- The Washington Times - Sunday, August 10, 2014

MADRID - He was the first patient evacuated to Europe with the deadly Ebola virus, and now Father Miguel Pajares will become the first European to be treated with the experimental drug ZMapp.

The 75-year-old Spanish priest, who contracted the deadly Ebola virus in Liberia, is slated to undergo treatment in Madrid under state medical protocols allowing the use of “unauthorized medications” when the patient’s life is in danger, according to the Spanish health ministry.

The drug, produced by Mapp Biopharmaceutical in San Diego, has been tested on monkeys but had never been tried on humans until earlier this month, when two U.S. missionaries were treated with it shortly before being evacuated from Liberia to Emory University Hospital in Atlanta.

One of the missionaries, Dr. Kent Brantly, said in a letter posted online Thursday that he now feels “stronger” since arriving at Emory Hospital and receiving care in an isolated room.

“Every day I am stronger, and I thank God for his mercy as I fought against this terrible disease,” said Dr. Brantly in a statement released by Samaritan’s Purse, a Christian relief organization with which he was serving when he contracted Ebola.

Dr. Jeffrey Koplan, vice president for global health at Emory University, told NBC News that the current outbreak, the worst in history, is “clearly going to take months” to contain, noting that the disease has already taken root in heavily populated urban areas.

A World Health Organization medical-ethics panel is scheduled to meet Monday to discuss whether ZMapp should be made available to hospitals in the West African countries at the epicenter of the Ebola outbreak: Guinea, Liberia, Nigeria and Sierra Leone.

So far 1,779 cases of Ebola and 961 deaths have been reported in West Africa, according to Aug. 6 figures from the World Health Organization.

Mr. Pajares, who was transported Thursday from Liberia to Carlos III Hospital in Madrid in a specially equipped military plane, remains in stable condition in an isolation ward. Also evacuated was a Spanish nun, Sister Juliana Bonoha Bohe, 65, who initially tested negative for Ebola but is being held in isolation at the hospital, according to Spanish media reports.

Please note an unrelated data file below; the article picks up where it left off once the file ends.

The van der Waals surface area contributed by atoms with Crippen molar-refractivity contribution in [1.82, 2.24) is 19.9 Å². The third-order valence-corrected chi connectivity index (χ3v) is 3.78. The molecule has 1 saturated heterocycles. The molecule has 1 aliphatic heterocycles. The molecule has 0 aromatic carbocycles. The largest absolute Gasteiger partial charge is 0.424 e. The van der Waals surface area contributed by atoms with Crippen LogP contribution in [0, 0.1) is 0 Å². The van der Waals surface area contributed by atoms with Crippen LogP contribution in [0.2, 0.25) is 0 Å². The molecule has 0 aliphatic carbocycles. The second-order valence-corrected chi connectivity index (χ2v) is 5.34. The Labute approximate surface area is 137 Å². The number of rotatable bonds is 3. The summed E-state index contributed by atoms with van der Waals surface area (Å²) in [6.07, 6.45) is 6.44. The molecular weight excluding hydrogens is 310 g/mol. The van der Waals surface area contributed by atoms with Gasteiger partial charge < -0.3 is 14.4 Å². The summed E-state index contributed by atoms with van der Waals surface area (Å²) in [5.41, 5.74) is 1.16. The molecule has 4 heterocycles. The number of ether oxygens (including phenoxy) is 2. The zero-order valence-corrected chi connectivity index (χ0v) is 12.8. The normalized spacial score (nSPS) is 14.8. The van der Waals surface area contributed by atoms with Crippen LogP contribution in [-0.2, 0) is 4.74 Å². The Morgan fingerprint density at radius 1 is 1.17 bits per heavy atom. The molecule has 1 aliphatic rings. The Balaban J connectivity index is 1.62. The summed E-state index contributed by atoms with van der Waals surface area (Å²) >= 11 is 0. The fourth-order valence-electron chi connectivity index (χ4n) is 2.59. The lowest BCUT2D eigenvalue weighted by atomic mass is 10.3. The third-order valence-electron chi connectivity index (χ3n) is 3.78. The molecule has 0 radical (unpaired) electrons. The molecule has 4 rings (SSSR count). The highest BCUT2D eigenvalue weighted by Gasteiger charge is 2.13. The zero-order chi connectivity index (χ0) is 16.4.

Both served as Catholic missionaries in the same hospital in Liberia as part of a program run by a religious order, The Hospitaller Brothers of St. John of God.

Spanish media reported Sunday that two African nuns infected with Ebola who worked with the Spanish missionaries were denied permission to join them on the flight to Madrid. One of the African nuns, Sister Chantal Pascaline, died Saturday at San Jose Hospital in Monrovia, Liberia.

“Despite the priest’s hope that the two nuns would travel with him [to Spain], they were required to remain in Monrovia,” said the Spanish daily newspaper El Pais. “After the departure of Father Pajares and Sister Bonoha from Liberia, and after days of requesting that they be evacuated from the country, the ailing nuns had lost hope and were simply ‘waiting to die.’”

Ebola is spread by contact with bodily fluids, including blood, urine and saliva, but the virus is not airborne. The incubation period is 2 to 21 days, and the infection can only be contracted from patients who exhibit symptoms.

The mortality rate of the current Ebola outbreak is about 55 percent, much lower than previous outbreaks, but that death rate may rise as the contagion runs its course, according to experts cited in a Reuters report.

Kellan Howell in Washington, D.C., contributed to this report.

• Valerie Richardson can be reached at vrichardson@washingtontimes.com.

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